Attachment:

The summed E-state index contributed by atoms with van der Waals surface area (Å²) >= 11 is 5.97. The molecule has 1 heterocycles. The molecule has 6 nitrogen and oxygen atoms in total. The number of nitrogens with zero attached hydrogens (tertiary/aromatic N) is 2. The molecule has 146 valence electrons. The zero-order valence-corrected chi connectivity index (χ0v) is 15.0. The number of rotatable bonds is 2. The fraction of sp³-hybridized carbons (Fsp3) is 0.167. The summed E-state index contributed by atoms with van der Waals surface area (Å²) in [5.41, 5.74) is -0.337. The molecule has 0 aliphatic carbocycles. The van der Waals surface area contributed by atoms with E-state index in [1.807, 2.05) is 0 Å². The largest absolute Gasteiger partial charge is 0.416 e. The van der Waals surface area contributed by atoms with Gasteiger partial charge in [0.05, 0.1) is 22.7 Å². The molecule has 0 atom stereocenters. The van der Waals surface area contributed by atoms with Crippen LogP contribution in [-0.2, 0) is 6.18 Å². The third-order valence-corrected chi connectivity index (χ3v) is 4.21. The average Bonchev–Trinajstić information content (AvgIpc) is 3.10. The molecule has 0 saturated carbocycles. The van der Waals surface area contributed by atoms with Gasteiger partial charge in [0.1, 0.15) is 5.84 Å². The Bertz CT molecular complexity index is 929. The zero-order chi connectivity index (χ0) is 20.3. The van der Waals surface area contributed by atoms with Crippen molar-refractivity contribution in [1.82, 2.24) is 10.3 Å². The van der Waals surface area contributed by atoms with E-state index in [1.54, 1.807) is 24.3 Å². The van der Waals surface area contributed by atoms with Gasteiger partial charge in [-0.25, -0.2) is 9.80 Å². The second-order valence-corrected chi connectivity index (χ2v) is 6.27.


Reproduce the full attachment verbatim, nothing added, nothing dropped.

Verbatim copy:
The summed E-state index contributed by atoms with van der Waals surface area (Å²) >= 11 is 5.97. The molecule has 1 heterocycles. The molecule has 6 nitrogen and oxygen atoms in total. The number of nitrogens with zero attached hydrogens (tertiary/aromatic N) is 2. The molecule has 146 valence electrons. The zero-order valence-corrected chi connectivity index (χ0v) is 15.0. The number of rotatable bonds is 2. The fraction of sp³-hybridized carbons (Fsp3) is 0.167. The summed E-state index contributed by atoms with van der Waals surface area (Å²) in [5.41, 5.74) is -0.337. The molecule has 0 aliphatic carbocycles. The van der Waals surface area contributed by atoms with E-state index in [1.807, 2.05) is 0 Å². The largest absolute Gasteiger partial charge is 0.416 e. The van der Waals surface area contributed by atoms with Gasteiger partial charge in [0.05, 0.1) is 22.7 Å². The molecule has 0 atom stereocenters. The van der Waals surface area contributed by atoms with Crippen LogP contribution in [-0.2, 0) is 6.18 Å². The third-order valence-corrected chi connectivity index (χ3v) is 4.21. The average Bonchev–Trinajstić information content (AvgIpc) is 3.10. The molecule has 0 saturated carbocycles. The van der Waals surface area contributed by atoms with Gasteiger partial charge in [0.1, 0.15) is 5.84 Å². The Bertz CT molecular complexity index is 929. The zero-order chi connectivity index (χ0) is 20.3. The van der Waals surface area contributed by atoms with Crippen molar-refractivity contribution in [1.82, 2.24) is 10.3 Å². The van der Waals surface area contributed by atoms with E-state index in [1.54, 1.807) is 24.3 Å². The van der Waals surface area contributed by atoms with Gasteiger partial charge in [-0.25, -0.2) is 9.80 Å². The second-order valence-corrected chi connectivity index (χ2v) is 6.27.